This seems to be more about caffeine than coffee.
In 2008, due to this study that suggested that caffeine intake during pregnancy could increase the risk of fetal growth restriction, the "UK Government's Food Standards Agency" issued new advice to pregnant women on daily caffeine consumption:
Pregnant women are being advised to
limit their daily caffeine intake,
ideally keeping this below 200mg a day
(previously it was 300mg). This is
roughly two mugs of coffee a day,
although caffeine is also present in
tea, chocolate, some soft drinks, and
Too much caffeine might result in a
baby having a lower birth weight than
it should, which can increase the risk
of some health conditions for the baby
in later life, or could possibly
result in spontaneous miscarriage.
We would emphasise that the risks are
likely to be very small and believe
our new advice, which is based on new
research and has been considered by
leading independent scientists, is
sensible and proportionate.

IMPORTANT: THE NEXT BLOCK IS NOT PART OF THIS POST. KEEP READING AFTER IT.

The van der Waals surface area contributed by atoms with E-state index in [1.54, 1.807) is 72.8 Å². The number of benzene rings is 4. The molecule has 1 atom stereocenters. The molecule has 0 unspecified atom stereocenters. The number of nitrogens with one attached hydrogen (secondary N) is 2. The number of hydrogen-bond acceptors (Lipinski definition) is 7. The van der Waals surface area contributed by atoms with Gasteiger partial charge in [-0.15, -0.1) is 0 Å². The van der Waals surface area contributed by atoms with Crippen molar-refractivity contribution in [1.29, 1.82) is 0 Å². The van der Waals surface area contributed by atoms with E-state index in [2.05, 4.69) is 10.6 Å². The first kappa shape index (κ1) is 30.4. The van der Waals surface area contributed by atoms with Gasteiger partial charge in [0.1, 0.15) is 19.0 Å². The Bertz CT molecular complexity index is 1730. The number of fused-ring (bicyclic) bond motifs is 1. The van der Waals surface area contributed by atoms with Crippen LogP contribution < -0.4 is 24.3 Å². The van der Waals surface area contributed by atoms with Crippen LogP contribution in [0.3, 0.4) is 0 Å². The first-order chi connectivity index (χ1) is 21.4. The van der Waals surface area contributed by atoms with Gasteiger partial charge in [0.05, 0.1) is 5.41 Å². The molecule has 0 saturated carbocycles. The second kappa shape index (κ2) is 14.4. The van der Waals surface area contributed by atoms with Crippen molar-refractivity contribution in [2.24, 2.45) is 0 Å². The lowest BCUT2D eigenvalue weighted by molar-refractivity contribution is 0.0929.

As stated above, caffeine isn't just in coffee, it can also be found in (ice-)tea, soft and energy drinks, cocoa and chocolate. I'd guess these sources for caffeine are more common for children than coffee.
Here is a list of caffeinated beverages (including the amount of caffeine in it).
BabyCenter has this to say:
No. Caffeine has plenty of undesirable
effects, but interfering with a
child's growth isn't one of them.
The United States hasn't established
recommended limits for kids' caffeine
consumption. In Canada, it's
recommended that kids ages 4 to 6 get
no more than 45 mg a day, kids ages 7
to 9 get no more than 62.5 mg, and
kids ages 10 to 12 get no more than 85